West Virginia state officials are getting a crash course in how to spot criminals’ online activity. Indiana State Police Lieutenant Chuck Cohen, commander of Indiana’s special investigations and criminal intelligence section, will instruct West Virginia law enforcement officials at an event hosted by the National White Collar Crime Center in Raleigh County. Lieutenant Cohen has become adept at spotting cyber crime, money laundering, types of online fraud, online child trafficking and pornography, and more.
Lieutenant Cohen’s instruction will include the use of social media for criminal investigations, how to look at images that have cryptic data, and the world of hacking. Regarding social media, Lieutenant Cohen notes that these days, it is very common for a criminal suspect to have an online presence, especially a young one. For instance, many of those who rob banks have uploaded photos of the stolen money onto Facebook.
With regard to cryptic data in photos, Lieutenant Cohen states that these photos often contain longitudes and latitude locations. Finally, while the world of hackers has existed since the dawn of the Internet, hackers’ motives have evolved. Now a hacker might disrupt online services for political or other reasons.
Lieutenant Cohen stresses that because the suspect’s information is maintained by Internet Service Providers (ISPs), law enforcement officials can obtain warrants to search the online information. Federal law requires ISPs to maintain a user’s data for 90 days. Being able to search a user’s data through his or her ISP is useful when the criminal suspect may not even live in the same city, state, or even country as where the crime is happening. Yet a law enforcement official can still use the online data to locate the suspect’s whereabouts, usually through either the ISP information or the computer’s unique identification.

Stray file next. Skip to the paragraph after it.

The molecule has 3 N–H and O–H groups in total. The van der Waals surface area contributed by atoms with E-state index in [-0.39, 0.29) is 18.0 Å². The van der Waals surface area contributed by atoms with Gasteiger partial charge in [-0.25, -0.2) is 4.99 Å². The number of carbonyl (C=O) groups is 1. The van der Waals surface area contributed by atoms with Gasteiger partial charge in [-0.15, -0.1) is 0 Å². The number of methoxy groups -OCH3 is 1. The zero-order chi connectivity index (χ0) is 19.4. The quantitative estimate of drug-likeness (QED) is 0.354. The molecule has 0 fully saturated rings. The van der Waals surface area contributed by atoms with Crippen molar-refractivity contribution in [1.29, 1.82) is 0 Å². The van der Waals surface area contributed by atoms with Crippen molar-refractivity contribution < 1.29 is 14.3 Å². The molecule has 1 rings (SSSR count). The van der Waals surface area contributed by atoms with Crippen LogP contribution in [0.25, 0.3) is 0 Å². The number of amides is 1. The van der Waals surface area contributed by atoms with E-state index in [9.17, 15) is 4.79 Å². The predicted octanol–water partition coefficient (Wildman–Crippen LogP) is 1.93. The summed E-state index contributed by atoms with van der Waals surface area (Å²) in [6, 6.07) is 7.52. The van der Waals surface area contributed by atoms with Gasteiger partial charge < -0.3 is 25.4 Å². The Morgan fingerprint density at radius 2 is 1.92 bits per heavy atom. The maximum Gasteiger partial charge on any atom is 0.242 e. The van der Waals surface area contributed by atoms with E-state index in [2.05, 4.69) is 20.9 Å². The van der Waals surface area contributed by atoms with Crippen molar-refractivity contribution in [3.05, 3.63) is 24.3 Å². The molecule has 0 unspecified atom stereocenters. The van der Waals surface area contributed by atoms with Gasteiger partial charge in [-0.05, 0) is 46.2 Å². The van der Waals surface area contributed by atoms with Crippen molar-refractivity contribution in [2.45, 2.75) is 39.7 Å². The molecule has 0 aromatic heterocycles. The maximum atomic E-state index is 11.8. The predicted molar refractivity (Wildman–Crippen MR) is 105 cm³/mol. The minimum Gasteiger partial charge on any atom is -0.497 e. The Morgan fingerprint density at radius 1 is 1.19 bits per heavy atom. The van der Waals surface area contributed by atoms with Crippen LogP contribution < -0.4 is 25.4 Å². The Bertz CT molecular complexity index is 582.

We at the Wolfe Law Firm understand that there are many serious crimes happening online all the time. In particular, identity theft is a great concern — where a criminal suspect may literally hack into your computer and steal your information, then pass it off as his or her own. However, law enforcement officials should exercise appropriate caution when seeking online data. While the boundary between public and private on the Internet is often murky, for most people, use of the Internet still carries an expectation of privacy. Even Facebook, a “public” forum, permits its users to restrict certain people’s access. Earlier this year, Facebook threatened to sue employers for requiring prospective employees to give them passwords to their accounts.
While law enforcement officials may think it worthwhile to search criminal suspects’ online user data, the question is how wide a search is justified. Even with a warrant, searching a suspect’s online data could constitute a far wider search than a typical search in a house. Law enforcement officials might be able to view all sorts of data unrelated to the crime that was never meant for third-party eyes. Even more concerning, ISPs and the computer’s unique identification do not always tell the full story. If a computer was stolen, the rightful owner might find himself or herself under suspicion even if he or she did nothing wrong. That is usually when the suspect turns to a West Virginia criminal defense attorney to defend his or her rights.